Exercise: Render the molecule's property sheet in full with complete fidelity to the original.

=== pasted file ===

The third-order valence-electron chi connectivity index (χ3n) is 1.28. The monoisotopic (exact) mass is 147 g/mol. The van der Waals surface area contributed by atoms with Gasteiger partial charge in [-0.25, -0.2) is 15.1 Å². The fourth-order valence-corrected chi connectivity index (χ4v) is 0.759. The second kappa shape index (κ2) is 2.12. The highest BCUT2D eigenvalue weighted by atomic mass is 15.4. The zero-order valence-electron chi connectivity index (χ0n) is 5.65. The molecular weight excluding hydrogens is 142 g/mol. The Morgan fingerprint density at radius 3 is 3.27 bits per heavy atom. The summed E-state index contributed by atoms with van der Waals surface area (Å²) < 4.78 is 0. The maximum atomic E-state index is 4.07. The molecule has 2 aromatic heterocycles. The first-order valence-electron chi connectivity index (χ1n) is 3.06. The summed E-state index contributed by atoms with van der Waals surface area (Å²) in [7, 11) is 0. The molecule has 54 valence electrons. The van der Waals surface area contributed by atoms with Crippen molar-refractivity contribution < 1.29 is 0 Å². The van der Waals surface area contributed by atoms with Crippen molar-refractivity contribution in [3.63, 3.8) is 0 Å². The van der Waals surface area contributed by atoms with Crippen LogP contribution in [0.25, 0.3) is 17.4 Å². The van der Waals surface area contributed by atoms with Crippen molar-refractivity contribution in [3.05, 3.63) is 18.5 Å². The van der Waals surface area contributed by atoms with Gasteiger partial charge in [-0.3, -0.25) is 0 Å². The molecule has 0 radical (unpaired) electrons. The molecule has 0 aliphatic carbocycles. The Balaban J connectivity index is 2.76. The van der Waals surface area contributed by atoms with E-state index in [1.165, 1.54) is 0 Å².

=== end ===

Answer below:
The third-order valence-electron chi connectivity index (χ3n) is 1.28. The monoisotopic (exact) mass is 147 g/mol. The van der Waals surface area contributed by atoms with Gasteiger partial charge in [-0.25, -0.2) is 15.1 Å². The fourth-order valence-corrected chi connectivity index (χ4v) is 0.759. The second kappa shape index (κ2) is 2.12. The highest BCUT2D eigenvalue weighted by atomic mass is 15.4. The zero-order valence-electron chi connectivity index (χ0n) is 5.65. The molecular weight excluding hydrogens is 142 g/mol. The Morgan fingerprint density at radius 3 is 3.27 bits per heavy atom. The summed E-state index contributed by atoms with van der Waals surface area (Å²) < 4.78 is 0. The maximum atomic E-state index is 4.07. The molecule has 2 aromatic heterocycles. The first-order valence-electron chi connectivity index (χ1n) is 3.06. The summed E-state index contributed by atoms with van der Waals surface area (Å²) in [7, 11) is 0. The molecule has 54 valence electrons. The van der Waals surface area contributed by atoms with Crippen molar-refractivity contribution < 1.29 is 0 Å². The van der Waals surface area contributed by atoms with Crippen molar-refractivity contribution in [3.63, 3.8) is 0 Å². The van der Waals surface area contributed by atoms with Crippen LogP contribution in [0.25, 0.3) is 17.4 Å². The van der Waals surface area contributed by atoms with Crippen molar-refractivity contribution in [3.05, 3.63) is 18.5 Å². The van der Waals surface area contributed by atoms with Gasteiger partial charge in [-0.3, -0.25) is 0 Å². The molecule has 0 radical (unpaired) electrons. The molecule has 0 aliphatic carbocycles. The Balaban J connectivity index is 2.76. The van der Waals surface area contributed by atoms with E-state index in [1.165, 1.54) is 0 Å².